Ramón Báez Figueroa

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Ramón Báez Figueroa (born in 1956) is the former president of Banco Intercontinental (BANINTER) from the Dominican Republic, accused in 2003 of masterminding the country's most spectacular banking fraud scandal, amounting to more than USD$ 2.2 billion.

BANINTER crisis[edit]

Báez Figueroa was arrested May 15, 2003 along with BANINTER vice presidents Marcos Báez Cocco and Vivian Lubrano de Castillo, the secretary of the Board of Directors, Jesús M. Troncoso, and financer Luis Alvarez Renta, on charges of bank fraud, money laundering and concealing information from the government as part of a massive fraud scheme of more than RD$ 55 billion (USD $2.2 billion). This sum would be big anywhere, but it was overwhelming for the Dominican economy, equivalent to two-thirds of its national budget.

The resulting central bank bailout spurred 30 percent annual inflation and a large increase in poverty. The government was forced to devalue the peso, triggering the collapse of two other banks, and prompting a US$600 million (euro420 million) loan package from the International Monetary Fund.[1]

The banking crisis ignited harsh fights over the bank group's media outlets, including the prominent newspaper Listin Diario, which was temporarily seized and run by the Mejía administration following the BANINTER collapse.[1]

Moreover, it was prompted, as detailed at length in the trial that opened in April 2006, by a scandal involving debt writeoffs and sweetheart loans or other financial deals suspected of having favored leading politicians and others.[2]

Rumors that Baninter might have been in trouble began circulating during fall of 2002, and depositors started to withdraw their savings. The Dominican Central Bank stepped in to support the bank by providing new lines of credit. Anxious for a more permanent solution, the government announced in early 2003 that Banco del Progreso, run by Pedro Castillo, the brother of Mr. Mejía's son-in-law, would acquire Baninter. But Banco del Progreso abruptly withdrew from the deal. Government officials said that two-thirds of the money that customers had deposited in Baninter was kept off its official books by a custom-designed software system. Banking regulators and the bank's auditor, PricewaterhouseCoopers, were deceived for years.[citation needed]

In April 2003, the government took control of Baninter. Mr. Báez Figueroa's family owned more than the 80% of the bank, and soon after, a deeper examination supported by the International Monetary Fund and the Inter-American Development Bank, revealed the scale of the meltdown.

With 350 prosecution and defense witnesses slated to testify, ex- president Hipólito Mejía among them, the criminal proceedings against Mr. Báez Figueroa began on April 2, 2006. However, the Collegiate Court decided to postpone the first hearing for May 19, 2006, accepting a motion by the defense lawyers.[3]

Sentence[edit]

On October 21, 2007, after the long trial that concluded on September, Báez Figueroa was sentenced by a three-judge panel to 10 years in prison. Additionally, he was ordered to pay restitution and damages totalling more than $31 million. The laundering charges were excluded, but another suspected mastermind of the fraud, financier Luis Alvarez Renta, was convicted and sentenced for money laundering to 10 years in prison.[4] Marcos Báez Cocco, ex-vicepresident of the Bank, was also found guilty, but his sentence will be read on November 16.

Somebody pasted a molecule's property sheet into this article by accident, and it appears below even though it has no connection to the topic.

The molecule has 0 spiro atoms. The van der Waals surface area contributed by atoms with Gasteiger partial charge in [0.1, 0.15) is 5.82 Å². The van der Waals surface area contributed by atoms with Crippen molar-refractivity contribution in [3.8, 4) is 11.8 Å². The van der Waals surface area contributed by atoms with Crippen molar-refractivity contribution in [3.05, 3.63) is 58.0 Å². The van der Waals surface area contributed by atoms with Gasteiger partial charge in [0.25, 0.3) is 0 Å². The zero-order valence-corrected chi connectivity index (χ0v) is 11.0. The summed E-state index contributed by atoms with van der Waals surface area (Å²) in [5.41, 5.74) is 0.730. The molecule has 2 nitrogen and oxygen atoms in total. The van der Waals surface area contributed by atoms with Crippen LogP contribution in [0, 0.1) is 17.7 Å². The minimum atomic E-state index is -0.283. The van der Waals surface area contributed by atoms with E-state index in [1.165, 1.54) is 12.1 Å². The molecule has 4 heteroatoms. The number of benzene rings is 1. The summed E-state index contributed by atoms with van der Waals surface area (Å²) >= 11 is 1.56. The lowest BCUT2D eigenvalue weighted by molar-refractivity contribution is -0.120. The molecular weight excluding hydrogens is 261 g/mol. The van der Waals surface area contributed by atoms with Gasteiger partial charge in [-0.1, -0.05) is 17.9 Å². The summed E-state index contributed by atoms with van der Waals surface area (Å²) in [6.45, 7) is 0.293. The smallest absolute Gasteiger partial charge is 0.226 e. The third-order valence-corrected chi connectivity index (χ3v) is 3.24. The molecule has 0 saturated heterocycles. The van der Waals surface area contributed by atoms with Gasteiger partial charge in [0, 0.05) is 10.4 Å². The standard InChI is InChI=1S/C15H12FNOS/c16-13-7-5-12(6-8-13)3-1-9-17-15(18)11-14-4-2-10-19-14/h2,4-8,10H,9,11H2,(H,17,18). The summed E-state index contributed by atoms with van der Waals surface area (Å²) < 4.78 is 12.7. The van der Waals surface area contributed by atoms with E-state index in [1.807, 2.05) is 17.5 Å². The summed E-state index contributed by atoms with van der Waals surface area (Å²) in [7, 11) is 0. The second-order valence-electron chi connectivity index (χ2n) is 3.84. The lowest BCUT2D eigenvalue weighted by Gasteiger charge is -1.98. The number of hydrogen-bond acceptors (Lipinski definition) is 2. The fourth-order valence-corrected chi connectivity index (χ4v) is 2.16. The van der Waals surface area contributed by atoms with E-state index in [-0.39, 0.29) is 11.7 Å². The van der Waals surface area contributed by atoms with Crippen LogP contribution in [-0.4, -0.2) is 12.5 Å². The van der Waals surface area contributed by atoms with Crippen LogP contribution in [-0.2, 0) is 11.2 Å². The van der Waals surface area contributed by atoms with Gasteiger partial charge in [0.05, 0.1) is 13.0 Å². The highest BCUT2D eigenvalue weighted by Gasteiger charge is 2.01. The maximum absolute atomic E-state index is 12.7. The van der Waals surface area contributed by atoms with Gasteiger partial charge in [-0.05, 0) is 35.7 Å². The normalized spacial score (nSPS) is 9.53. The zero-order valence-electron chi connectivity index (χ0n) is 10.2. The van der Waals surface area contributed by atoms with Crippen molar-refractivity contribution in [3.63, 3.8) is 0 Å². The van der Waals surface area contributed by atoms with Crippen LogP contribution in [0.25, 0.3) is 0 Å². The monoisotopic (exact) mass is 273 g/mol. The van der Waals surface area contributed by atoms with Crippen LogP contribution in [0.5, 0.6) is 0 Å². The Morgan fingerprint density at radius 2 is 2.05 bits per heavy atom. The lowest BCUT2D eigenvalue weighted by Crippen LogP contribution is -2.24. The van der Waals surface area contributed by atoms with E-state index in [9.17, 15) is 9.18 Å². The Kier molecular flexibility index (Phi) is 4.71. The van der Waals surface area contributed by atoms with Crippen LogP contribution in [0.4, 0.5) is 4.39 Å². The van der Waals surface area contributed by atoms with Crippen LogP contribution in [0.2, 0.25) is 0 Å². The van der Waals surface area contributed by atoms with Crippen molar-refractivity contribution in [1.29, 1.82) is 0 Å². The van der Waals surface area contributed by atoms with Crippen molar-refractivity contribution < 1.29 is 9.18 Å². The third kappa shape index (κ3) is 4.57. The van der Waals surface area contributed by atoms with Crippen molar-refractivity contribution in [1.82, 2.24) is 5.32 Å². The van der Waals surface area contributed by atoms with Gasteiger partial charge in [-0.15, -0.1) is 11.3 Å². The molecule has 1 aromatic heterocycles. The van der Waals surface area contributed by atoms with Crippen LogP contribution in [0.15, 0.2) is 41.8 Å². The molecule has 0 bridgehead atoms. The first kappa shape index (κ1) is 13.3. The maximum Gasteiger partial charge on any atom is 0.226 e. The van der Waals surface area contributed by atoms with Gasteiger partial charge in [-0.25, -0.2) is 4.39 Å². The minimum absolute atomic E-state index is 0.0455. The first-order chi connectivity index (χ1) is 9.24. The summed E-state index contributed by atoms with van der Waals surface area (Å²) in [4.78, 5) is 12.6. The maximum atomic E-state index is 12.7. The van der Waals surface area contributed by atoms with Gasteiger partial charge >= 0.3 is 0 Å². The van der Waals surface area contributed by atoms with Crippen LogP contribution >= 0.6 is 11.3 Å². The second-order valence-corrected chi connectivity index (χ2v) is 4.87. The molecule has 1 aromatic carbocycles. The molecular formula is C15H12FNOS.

Their defence attorneys said they would appeal.

The accusations against two other defendants, Báez's personal assistant and former Baninter vicepresident Vivian Lubrano, as well as the secretary of the Baninter Board of Directors Jesús M. Troncoso, were dismissed for lack of evidence.

Supporters[edit]

Friends of Báez Figueroa, groping to explain the shortcuts he took in running BANINTER, pointed to his political connections and a lack of competent managers at the bank. Báez Figueroa's lawyer, Marino Vinicio Castillo, said in an interview that the whole affair had been trumped up for political reasons, and that the claim that RD$55 billion had been embezzled was "a fable." Castillo went on to say that "very dark interests within the government that are blinded by ambition" were behind his client's imprisonment. He accused the government of wanting to dismember BANINTER and divide the spoils. PricewaterhouseCoopers had audited Baninter's books for years and approved them "without any reservations," Mr. Castillo said.[citation needed]

His defenders also say former President Mejía saw Báez Figueroa as a threat to his personal wealth and political influence and to Mejía's ambition to win another term in office. Taking control of BANINTER's media properties and using them to win over public opinion, not cleaning up a scandal, was what the government was after.[citation needed]

Even after his arrest Báez Figueroa remained a central figure in the country's elite, readily accessible even in jail. Within days of his arrest, he received visits from president Leonel Fernández and Hatuey de Camps, then president of the Dominican Revolutionary Party.[5]

Notes and references[edit]